BERLIN (Reuters) - The German Football Association (DFB) on Friday opened the door for membership to esports teams, saying only those focusing solely on football-related content would be considered.
A month after DFB President Reinhard Grindel rejected esports as a sporting activity, it said it would accept teams that compete in football games but would not recognise any violent or shooting games.
“That is why the engagement of the (regional) associations will only be limited to football-related games and formats,” the DFB said in a statement.
“Condition for DFB membership of esports clubs is the necessary recognition by the respective regional sports federation and the German Olympic Sports Confederation (DOSB).”
Esports, the competitive side of electronic gaming, has quickly amassed hundreds of millions of players worldwide, equivalent to several traditional Olympic sports federations combined in a growing market worth about a billion dollars a year.
The DFB is the world’s largest national football association with 6.8 million registered members.
Grindel, who in March said esports “is not sports”, said the games could complement the actual sporting activity.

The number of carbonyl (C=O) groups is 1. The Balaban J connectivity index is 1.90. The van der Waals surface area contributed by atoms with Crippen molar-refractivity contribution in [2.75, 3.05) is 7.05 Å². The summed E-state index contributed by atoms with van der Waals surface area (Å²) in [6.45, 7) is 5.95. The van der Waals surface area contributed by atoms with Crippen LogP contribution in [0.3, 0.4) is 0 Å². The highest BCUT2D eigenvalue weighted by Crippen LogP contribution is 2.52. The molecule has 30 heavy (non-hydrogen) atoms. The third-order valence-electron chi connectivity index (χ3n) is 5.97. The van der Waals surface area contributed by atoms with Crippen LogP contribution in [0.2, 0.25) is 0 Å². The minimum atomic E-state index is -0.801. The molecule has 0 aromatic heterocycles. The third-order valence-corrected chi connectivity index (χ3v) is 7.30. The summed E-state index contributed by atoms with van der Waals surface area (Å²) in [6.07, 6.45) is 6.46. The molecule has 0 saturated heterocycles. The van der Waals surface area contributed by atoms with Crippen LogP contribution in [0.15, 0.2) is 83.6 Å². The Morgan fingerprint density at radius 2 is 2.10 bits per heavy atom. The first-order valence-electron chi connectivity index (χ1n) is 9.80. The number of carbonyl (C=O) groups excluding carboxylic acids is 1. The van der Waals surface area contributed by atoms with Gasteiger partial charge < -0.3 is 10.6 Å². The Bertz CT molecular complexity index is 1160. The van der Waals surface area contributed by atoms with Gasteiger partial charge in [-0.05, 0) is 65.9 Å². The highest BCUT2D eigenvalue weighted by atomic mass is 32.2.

“If football-related games act as complementary to the sport at the club, and can get some people down to the clubs, then that has our support,” Grindel said.
“But our first aim remains... to get kids and young people to actively play football.”
Germany has a strong esports community as well as several top professional teams.
The DFB’s decision comes a day after the International Olympic Committee President Thomas Bach said that games with violent or discriminatory content would not be considered for the Olympic Games.
The IOC is eager to integrate esports into the Games to tap into a new and dynamic market.
Reporting by Karolos Grohmann, Editing by William Maclean